Meet Rod Quantock

Rod Quantock
Rod Quantock

A whole raft of events for Sustainable Living Week (26 May–8 June) started in Whitehorse with a free evening of laughs from award-winning Australian comedian Rod Quantock OAM and his sustainability-themed show The Last Tim Tam.

Rod is known for his thought-provoking standup comedy and the ability to use laughter to focus a spotlight on the political issues. The Last Tim Tam takes a look at climate change and sustainability, subjects Rod is passionate about, has researched extensively and has spoken about in performances for the past decade. In a hilarious and thought provoking way he sets out to establish where we are, where we are going and what we can do when we get there.

Chris Gray caught up with Rod to probe the mind behind the comedy and found that, while quietly despairing of the future, he was passionate about influencing it positively. With regard to climate change, Rod declares

“We’ve missed the boat by 20 or 30 years on this issue, and the boat’s not coming back. Around these issues, there’s no federal government policy worth talking about; local governments are the most active in delivering sustainability to people. Ultimately that’s the way it has to be; it’s all going to be local in the future. There’ll be local communities living within their own footprint or not living at all”.

That’s what Sustainable Living is all about – about modified expectations and practical responses to living – and surviving – into the future. As Rod says about The Last Tim Tam, it’s about what people will miss, combining scientific research and academic collaboration to create a catalogue of what people will and won’t have, where they can and can’t live and what they can and can’t do in 2030.

“I chose 2030 because it’s close enough to be personal and far enough away to plan for. And what we plan for is key. At the moment it’s illegal to create a local area grid, but in the future this will have to happen to keep the power going”.

Rod is serious about the need to reimagine the future. He declares that he has read some pretty grim predictions, but even after subjecting those to due analysis he feels it is more than possible that we’ll lose a lot of things we take for granted, like national and international sporting events which countries aren’t going to be able to afford to host.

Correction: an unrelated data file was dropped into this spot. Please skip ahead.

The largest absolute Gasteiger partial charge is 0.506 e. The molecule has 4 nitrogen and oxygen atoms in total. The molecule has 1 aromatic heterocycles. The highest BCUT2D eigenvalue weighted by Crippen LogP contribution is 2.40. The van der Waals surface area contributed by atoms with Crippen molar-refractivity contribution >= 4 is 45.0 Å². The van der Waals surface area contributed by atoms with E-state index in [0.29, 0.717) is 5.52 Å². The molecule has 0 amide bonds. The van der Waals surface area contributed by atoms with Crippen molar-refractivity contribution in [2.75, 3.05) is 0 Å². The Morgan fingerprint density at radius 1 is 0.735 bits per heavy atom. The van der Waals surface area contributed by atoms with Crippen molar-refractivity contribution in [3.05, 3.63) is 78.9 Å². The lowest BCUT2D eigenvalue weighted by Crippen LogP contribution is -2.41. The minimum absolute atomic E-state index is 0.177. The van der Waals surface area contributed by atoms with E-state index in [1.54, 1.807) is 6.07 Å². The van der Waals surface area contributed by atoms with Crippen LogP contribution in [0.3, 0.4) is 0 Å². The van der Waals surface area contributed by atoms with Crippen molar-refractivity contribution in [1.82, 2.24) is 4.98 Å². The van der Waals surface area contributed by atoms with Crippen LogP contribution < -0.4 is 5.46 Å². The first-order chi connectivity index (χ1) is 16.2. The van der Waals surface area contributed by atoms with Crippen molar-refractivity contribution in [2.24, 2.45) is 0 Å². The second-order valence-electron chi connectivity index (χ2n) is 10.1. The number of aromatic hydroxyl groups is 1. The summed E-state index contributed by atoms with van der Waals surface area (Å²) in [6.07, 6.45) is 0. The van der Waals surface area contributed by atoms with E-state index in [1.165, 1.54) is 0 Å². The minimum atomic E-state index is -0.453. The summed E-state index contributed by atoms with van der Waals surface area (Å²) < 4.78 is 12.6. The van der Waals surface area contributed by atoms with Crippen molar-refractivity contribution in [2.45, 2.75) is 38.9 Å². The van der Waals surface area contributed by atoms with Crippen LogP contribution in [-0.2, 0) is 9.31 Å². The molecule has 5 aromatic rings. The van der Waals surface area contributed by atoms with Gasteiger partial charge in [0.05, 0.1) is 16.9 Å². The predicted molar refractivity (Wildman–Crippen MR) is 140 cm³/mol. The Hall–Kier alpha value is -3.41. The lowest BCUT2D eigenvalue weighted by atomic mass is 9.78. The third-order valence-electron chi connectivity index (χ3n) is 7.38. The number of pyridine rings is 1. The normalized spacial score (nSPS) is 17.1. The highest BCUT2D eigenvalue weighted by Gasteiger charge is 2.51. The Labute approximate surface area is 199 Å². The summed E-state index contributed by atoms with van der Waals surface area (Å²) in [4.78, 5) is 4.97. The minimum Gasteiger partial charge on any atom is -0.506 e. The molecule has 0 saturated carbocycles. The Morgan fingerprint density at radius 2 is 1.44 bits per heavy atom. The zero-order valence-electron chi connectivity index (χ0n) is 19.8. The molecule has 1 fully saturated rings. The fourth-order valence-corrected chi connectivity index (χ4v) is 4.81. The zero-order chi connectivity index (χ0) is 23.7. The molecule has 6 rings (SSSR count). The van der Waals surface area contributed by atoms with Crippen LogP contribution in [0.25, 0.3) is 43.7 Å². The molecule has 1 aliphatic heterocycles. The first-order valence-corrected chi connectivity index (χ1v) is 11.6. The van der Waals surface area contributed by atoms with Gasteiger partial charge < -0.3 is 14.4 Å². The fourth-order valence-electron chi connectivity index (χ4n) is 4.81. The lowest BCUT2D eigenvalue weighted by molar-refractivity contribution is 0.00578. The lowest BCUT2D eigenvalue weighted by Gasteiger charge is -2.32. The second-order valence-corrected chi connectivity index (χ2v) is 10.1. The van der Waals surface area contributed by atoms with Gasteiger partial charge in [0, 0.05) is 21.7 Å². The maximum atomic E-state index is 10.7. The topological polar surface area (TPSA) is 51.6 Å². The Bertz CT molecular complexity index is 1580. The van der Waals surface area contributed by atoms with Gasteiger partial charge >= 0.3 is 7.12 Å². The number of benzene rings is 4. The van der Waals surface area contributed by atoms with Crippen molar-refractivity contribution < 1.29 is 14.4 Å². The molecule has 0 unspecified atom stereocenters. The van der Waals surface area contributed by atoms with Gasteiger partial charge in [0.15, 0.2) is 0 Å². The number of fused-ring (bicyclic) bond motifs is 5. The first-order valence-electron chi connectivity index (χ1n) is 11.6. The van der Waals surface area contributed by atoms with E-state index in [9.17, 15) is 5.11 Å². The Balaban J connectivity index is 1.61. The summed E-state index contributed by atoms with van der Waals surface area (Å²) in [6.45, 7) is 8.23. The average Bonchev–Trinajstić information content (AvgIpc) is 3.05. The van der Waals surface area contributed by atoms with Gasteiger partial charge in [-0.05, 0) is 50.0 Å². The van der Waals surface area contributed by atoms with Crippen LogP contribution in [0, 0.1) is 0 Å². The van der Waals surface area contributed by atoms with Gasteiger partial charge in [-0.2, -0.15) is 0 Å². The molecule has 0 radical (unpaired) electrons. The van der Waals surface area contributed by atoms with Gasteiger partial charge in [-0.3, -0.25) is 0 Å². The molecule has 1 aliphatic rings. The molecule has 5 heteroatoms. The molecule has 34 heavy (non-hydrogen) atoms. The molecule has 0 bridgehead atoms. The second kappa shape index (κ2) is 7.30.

“When I go out to give this talk my job is to make it funny – if you can – but what I’d like to do is make people realise that it’s a lot later than they think, and that what they think about now has to change. The future is going to be extremely communal. I’d like to see councils pushing urban gardens; I’d like to see state governments changing legislation so that you can have a local power grid and that you can treat waste water and put it back into the system yourself. “

It’ll be a talk about encouraging people to think realistically, and it’ll be a talk about options. I always ask people to do something in the public sphere about this, whether it’s just writing letters, or volunteering for local environment group activities. And once you start doing those things you meet some really fantastic people. If you put a year into these activities your health improves, your sense of well-being improves, your sense of community improves – in ways that buying a flat plasma screen or buying a bigger car can’t do for you. There are so many benefits to people in living more modestly and sustainably and realistically”.

Rod started performing at university in the Architects Review. He acknowledges that the first things you do are generally autobiographical – even if you pretend they are not. “You can only write about what you know – and when you’re 18 or 19 what you know is pretty much yourself. I never found myself very interesting, but I found things that happened to me interesting. “When I was working with a group there was always some social and political awareness; but when I became a solo comedian I realised that comedy is a tool. You can talk about relationships, the football, getting drunk, or whatever you like – those things never interested me – but what does interest me is basically the things that I see that are wrong with the world. “Comedy is a tool, you can use it to change the world . . . that hasn’t happened! I often tell people I’m like Vera Lynn – I just keep the troops happy . . .”

About Chris Gray 2 Articles
Chris’s first opus: ‘I must not throw stones at the teacher’ won the Miles Franklin Award for Excellence. In 2006 ‘The Runes of Arkhan’ was published. He now writes regularly for The Burwood Bulletin.